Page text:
This page is for testing circumstances in which you have partial content — so-called “view-first” content —
loaded on a page and spinners or some other static or animated temporary graphic loaded as placeholders for
content that the page is waiting on (because of slow services, network delays, a desired visual effect, etc.).
Question: Are there loss of focus issues that could impact a screen reader user or DOM navigation anomalies that
interfere with an accurate understanding of the page for an assistive technology user?
You can test 17 implementations:
Image alone: Unloaded content is represented by an image
alone, with alternative text of “loading.”
Image wrapped, remove the aria-hidden div: Unloaded content is represented by
an image wrapped in two div elements, an outer div with
role=img and aria-label=loading, and an inner div that is
aria-hidden=true. The label and role are removed from the outer
div at load time and the inner div is replaced by the loaded content.
Image wrapped, remove the aria-busy div: The same as the second implementation,
except the inner div is aria-busy=true.
Image wrapped, keep the div, remove the aria-hidden attribute: The same as the
second, except we keep the inner div and replace just the image,
removing aria-hidden from the inner div.
Image wrapped, keep the div, remove the aria-busy attribute: The same as the
third, except we keep the inner div and replace just the image,
removing aria-busy from the inner div.
Image aria-hidden, below accessible text loading message, remove image after adding content
below it Similar to first implementation, except image is aria-hidden
and loading image is plain text above the image. When content loads, aria-hidden image is removed.
Image aria hidden, no loading message, remove image after adding content below
it Similar to 6 but without the loading message text.
Image in aria-busy div, load content then set div to aria-busy=false Uses
aria-busy for the busy container.
Image in aria-hidden div, load content then set div to aria-hidden=false Same
as 8, except we use aria-hidden for the container. This might be a recommended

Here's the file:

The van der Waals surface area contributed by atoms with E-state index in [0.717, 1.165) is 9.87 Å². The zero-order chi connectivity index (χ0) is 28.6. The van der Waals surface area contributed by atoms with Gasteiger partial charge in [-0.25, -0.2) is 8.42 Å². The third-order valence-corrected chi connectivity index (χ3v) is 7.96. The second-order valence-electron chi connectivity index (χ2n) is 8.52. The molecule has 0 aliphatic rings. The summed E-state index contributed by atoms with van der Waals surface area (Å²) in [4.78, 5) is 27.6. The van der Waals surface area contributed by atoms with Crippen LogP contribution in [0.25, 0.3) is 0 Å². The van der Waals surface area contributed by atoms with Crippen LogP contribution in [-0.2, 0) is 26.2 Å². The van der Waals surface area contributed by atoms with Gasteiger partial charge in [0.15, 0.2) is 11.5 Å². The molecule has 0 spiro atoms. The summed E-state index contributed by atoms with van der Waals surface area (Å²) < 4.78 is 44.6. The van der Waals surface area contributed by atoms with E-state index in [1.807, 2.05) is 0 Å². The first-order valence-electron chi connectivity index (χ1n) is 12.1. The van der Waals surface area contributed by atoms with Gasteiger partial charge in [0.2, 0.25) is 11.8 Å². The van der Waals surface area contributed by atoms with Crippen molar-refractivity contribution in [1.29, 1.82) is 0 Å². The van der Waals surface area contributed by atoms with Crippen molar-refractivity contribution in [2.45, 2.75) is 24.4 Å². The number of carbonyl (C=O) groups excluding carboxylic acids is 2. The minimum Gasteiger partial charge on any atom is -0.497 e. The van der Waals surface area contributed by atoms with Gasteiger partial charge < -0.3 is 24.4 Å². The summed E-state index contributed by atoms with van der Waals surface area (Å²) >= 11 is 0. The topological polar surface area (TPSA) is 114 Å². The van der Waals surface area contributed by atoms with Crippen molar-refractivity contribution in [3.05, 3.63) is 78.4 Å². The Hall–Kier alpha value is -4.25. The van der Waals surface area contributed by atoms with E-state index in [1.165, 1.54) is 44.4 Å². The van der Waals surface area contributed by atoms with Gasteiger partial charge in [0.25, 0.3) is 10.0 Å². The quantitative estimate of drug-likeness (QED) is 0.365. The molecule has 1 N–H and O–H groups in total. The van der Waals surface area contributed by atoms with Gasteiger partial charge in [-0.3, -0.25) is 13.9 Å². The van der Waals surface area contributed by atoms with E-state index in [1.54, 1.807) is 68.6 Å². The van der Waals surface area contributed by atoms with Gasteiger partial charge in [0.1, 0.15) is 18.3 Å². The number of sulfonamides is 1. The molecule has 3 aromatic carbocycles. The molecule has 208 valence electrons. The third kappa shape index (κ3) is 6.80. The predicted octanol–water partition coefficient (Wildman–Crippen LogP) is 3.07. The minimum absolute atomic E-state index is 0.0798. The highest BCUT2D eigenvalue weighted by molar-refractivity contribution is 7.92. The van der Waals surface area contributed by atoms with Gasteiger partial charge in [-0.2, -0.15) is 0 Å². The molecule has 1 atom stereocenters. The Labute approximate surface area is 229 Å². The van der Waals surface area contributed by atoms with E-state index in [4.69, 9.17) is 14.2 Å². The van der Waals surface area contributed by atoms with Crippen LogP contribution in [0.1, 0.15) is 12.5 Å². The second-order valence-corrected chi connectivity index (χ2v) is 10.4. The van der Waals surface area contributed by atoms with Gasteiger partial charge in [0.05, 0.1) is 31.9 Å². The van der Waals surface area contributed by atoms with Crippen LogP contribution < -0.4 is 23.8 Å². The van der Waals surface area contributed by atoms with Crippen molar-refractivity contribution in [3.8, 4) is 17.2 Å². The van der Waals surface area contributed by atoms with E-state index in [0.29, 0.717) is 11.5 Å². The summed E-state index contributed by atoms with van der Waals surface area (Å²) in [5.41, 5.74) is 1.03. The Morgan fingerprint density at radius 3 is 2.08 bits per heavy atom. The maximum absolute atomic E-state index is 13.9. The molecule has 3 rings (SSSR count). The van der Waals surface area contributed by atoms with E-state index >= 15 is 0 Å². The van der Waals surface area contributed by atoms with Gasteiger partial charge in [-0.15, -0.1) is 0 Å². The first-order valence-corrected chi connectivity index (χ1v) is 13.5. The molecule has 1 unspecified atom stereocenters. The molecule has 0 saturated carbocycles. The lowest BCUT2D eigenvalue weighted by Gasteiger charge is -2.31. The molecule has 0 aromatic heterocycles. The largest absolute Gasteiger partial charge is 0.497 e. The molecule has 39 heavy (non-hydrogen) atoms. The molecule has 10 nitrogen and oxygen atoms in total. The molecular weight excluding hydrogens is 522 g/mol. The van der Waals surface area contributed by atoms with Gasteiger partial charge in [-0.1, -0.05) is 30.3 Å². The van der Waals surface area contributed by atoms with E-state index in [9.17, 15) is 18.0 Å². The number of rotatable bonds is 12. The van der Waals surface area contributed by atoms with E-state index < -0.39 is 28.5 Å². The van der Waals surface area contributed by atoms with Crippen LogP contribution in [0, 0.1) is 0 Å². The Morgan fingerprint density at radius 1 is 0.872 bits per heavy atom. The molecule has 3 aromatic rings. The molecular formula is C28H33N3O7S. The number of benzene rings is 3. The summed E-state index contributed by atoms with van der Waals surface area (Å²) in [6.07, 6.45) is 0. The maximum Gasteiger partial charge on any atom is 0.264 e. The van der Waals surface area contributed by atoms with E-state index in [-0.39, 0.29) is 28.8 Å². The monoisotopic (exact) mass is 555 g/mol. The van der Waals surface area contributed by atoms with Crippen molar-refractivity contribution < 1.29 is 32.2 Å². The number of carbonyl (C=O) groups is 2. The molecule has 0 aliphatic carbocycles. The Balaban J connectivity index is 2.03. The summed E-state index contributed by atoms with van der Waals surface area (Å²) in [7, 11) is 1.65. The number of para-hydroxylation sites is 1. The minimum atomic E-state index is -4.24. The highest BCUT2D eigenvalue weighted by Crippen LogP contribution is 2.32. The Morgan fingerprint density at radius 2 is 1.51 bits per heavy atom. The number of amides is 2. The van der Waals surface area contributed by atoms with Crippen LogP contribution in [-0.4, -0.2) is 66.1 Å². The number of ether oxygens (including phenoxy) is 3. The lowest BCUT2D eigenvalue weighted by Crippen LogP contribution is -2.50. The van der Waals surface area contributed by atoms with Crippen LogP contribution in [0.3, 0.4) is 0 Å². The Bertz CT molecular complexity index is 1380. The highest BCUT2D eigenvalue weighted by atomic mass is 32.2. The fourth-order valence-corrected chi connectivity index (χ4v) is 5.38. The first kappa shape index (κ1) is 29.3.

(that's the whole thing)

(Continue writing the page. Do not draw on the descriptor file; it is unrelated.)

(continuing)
technique, when used with an aria-live notification, for all platforms except iOS, which has a DOM
rendering bug (see 17).
Image in aria-hidden div, faux image above, load content, remove label on faux
image Like 9, except we add a faux image above the new content area (a
span with aria-label=loading role=img, then load the content, set
aria-hidden=false, and remove faux image's semantics by setting it to
role=presentation and removing the label.
Image in aria-hidden div, heading above given loading message: Like 9, with
addition of aria-label on heading of content above the loading content, which tells the user that something
below has not yet completed loading.
Image in aria-hidden div, upon load, notification is pumped into aria-live region in the new
content This technique is the same as 9, except we append to the loaded content an
aria-live region, which contains the "new content loaded" message, as an attempt to trick
iOS VoiceOver into refreshing its internal DOM snapshot/virtual buffer. (Note: This test implementation
disables the normal live region announcements, since we are stuffing live region messages into the new
Image in aria-hidden div, temporary, onfocus activated link above turned on
when content loads This technique is the same as 9, except there is an
(initially) inactive link element above the new content regions that, when the new content finishes loading
and a user focuses the link, forces focus to the first element within the new content. Trigger link element
is removed from the DOM after being used once. Like 12, this is an attempt to work around a Safari+iOS
VoiceOver bug, which makes newly added content unavailable to the screen reader. (Note: Because this
implementation requires a slightly different page structure on page load, it gets in own special page.)
An ARIA live region announcement is used to notify the user when loading is completed. This can be turned off if
Once initiated, the loading images will be replaced by content. The first image is replaced in 10 seconds, the
second, 5 seconds later, to allow for the tester to navigate the screen reader to the loading images prior to
The content testing area is between the horizontal rule separators, below.
Heading Already Loaded
Some content in a paragraph and stuff loads below me in 10 seconds.
I leave a white and turbid wake; pale waters, paler cheeks, where'er I sail. The envious billows sidelong
swell to whelm my track; let them; but first I pass. Yonder, by ever-brimming goblet's rim, the warm waves
blush like wine.